Planning for Next Year? Add Puzzles and Games!

If you’re like me, this is the time of year you love to scour used book sales for the next school year’s big find. Who knew there was a whole set of Little House on the Prairie books on the bottom of that pile?

There is a plethora of educational studies that strongly connect brain development and problem solving skills like: ordering, comparing, contrasting, evaluating and selecting. The same skills kids use for solving puzzles.

Puzzles develop eye-hand coordination and small motor skills in young children. They enhance sequencing, patterns, and memory skills-all necessary for higher forms of mathematics, computer use, and technology.

There are puzzles on geography, the solar system, parts of anatomy, famous artists and their works, and bilingual numbers and letters. Adding knowledge based puzzles also deepens the learning potential.

But Puzzles aren’t the only fun way to bolster learning success. Incorporating board games into your school time also hosts a cornucopia of advantages. I had the privilege to test and review over 25 educational games and this is what I found:

Language Arts: A fun new award winning game is You’ve Been Sentenced! Build zany sentences that are grammatically correct and make sense or you will be “sentenced”. Other classic words games are Boggle, Scrabble, and Alphabet Bingo.

Critical Thinking Skills and Problem Solving: Games in this category include: Stratego, Blokus and a current favorite of many, Settlers of Catan, for ages 8 and up, which enhances probability calculations, negotiation, planning, and risk.

Creativity: This is the other half of problem solving skills which encourages a child to find solutions by thinking outside of the box. This is critical in business, communications, and entrepreneurship. Pitch It! is for ages 13 and up, although our 10-year-old loved it! This my hands down favorite where kids must create a product, slogan, and logo to pitch to an unusual people group, such as marketing barbeque grills to opera singers.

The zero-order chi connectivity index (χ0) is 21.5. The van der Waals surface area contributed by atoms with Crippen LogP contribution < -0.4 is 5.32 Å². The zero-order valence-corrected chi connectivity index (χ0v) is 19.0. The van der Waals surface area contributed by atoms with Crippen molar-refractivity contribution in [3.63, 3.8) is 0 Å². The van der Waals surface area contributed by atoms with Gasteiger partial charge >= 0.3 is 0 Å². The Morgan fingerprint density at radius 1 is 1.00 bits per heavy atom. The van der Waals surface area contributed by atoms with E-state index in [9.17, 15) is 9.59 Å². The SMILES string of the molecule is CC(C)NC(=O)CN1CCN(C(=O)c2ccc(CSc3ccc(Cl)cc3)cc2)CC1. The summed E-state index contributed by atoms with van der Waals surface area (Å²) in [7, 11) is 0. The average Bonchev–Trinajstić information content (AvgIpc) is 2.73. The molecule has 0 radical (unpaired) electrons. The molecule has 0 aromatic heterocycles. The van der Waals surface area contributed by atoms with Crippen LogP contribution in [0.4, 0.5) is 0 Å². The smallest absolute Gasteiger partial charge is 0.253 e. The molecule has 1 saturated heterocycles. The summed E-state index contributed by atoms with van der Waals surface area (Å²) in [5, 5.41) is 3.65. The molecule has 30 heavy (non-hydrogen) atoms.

Social Studies and Science: History can be enhanced with 1812-The Invasion of Canada ( for ages 10 and up. Learn facts about the war while setting up your battle pieces and strategize to win the game

Nutrition and Manners: A great way other than workbooks to learn about nutrition is to play MyPlate Bingo ( for ages 9 and up. It encourages eating nutrition-dense foods with important questions, such as “What are gluten-free grains and added sugars?” Responsibility Bingo for grades 1-5 ( teaches character skills like responsibility and respect. There are even games to learn manners for ages 5 and up with Blunders, and fun Manner Mats placemats ( to reinforce them at dinner time.

Board games are rich in learning opportunities: Language Arts, spelling, vocabulary, reading, math, strategy, problem solving, and critical thinking. As an added bonus they also build social skills, encourage fair play, taking turns, being a good sport, and learning to stay within boundaries. They can also satisfy healthy competition or the desire to master a new skill.